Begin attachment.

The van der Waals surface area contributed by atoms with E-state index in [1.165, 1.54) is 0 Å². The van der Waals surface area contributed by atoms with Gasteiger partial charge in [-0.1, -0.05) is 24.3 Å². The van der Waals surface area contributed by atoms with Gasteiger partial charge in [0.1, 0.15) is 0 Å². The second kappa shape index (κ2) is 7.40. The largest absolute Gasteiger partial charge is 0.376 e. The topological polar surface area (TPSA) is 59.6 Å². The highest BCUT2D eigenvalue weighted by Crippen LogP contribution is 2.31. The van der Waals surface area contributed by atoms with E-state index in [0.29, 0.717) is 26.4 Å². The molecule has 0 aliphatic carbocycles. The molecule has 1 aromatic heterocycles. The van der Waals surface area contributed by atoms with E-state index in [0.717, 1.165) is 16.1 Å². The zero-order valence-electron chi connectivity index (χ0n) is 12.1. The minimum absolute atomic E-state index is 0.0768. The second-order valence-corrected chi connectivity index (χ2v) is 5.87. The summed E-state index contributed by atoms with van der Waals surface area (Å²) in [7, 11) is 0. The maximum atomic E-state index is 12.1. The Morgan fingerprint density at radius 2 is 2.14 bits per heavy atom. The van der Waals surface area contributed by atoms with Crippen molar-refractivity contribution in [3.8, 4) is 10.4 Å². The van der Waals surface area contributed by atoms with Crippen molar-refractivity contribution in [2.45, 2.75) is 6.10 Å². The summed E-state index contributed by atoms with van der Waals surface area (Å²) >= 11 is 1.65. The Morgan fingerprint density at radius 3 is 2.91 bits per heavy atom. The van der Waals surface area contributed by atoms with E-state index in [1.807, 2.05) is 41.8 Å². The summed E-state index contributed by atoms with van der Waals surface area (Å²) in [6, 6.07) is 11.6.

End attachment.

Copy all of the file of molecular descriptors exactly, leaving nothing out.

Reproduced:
The van der Waals surface area contributed by atoms with E-state index in [1.165, 1.54) is 0 Å². The van der Waals surface area contributed by atoms with Gasteiger partial charge in [-0.1, -0.05) is 24.3 Å². The van der Waals surface area contributed by atoms with Gasteiger partial charge in [0.1, 0.15) is 0 Å². The second kappa shape index (κ2) is 7.40. The largest absolute Gasteiger partial charge is 0.376 e. The topological polar surface area (TPSA) is 59.6 Å². The highest BCUT2D eigenvalue weighted by Crippen LogP contribution is 2.31. The van der Waals surface area contributed by atoms with E-state index in [0.29, 0.717) is 26.4 Å². The molecule has 0 aliphatic carbocycles. The molecule has 1 aromatic heterocycles. The van der Waals surface area contributed by atoms with E-state index in [0.717, 1.165) is 16.1 Å². The zero-order valence-electron chi connectivity index (χ0n) is 12.1. The minimum absolute atomic E-state index is 0.0768. The second-order valence-corrected chi connectivity index (χ2v) is 5.87. The summed E-state index contributed by atoms with van der Waals surface area (Å²) in [7, 11) is 0. The maximum atomic E-state index is 12.1. The Morgan fingerprint density at radius 2 is 2.14 bits per heavy atom. The van der Waals surface area contributed by atoms with Crippen molar-refractivity contribution in [3.8, 4) is 10.4 Å². The van der Waals surface area contributed by atoms with Crippen molar-refractivity contribution in [2.45, 2.75) is 6.10 Å². The summed E-state index contributed by atoms with van der Waals surface area (Å²) >= 11 is 1.65. The Morgan fingerprint density at radius 3 is 2.91 bits per heavy atom. The van der Waals surface area contributed by atoms with E-state index in [1.807, 2.05) is 41.8 Å². The summed E-state index contributed by atoms with van der Waals surface area (Å²) in [6, 6.07) is 11.6.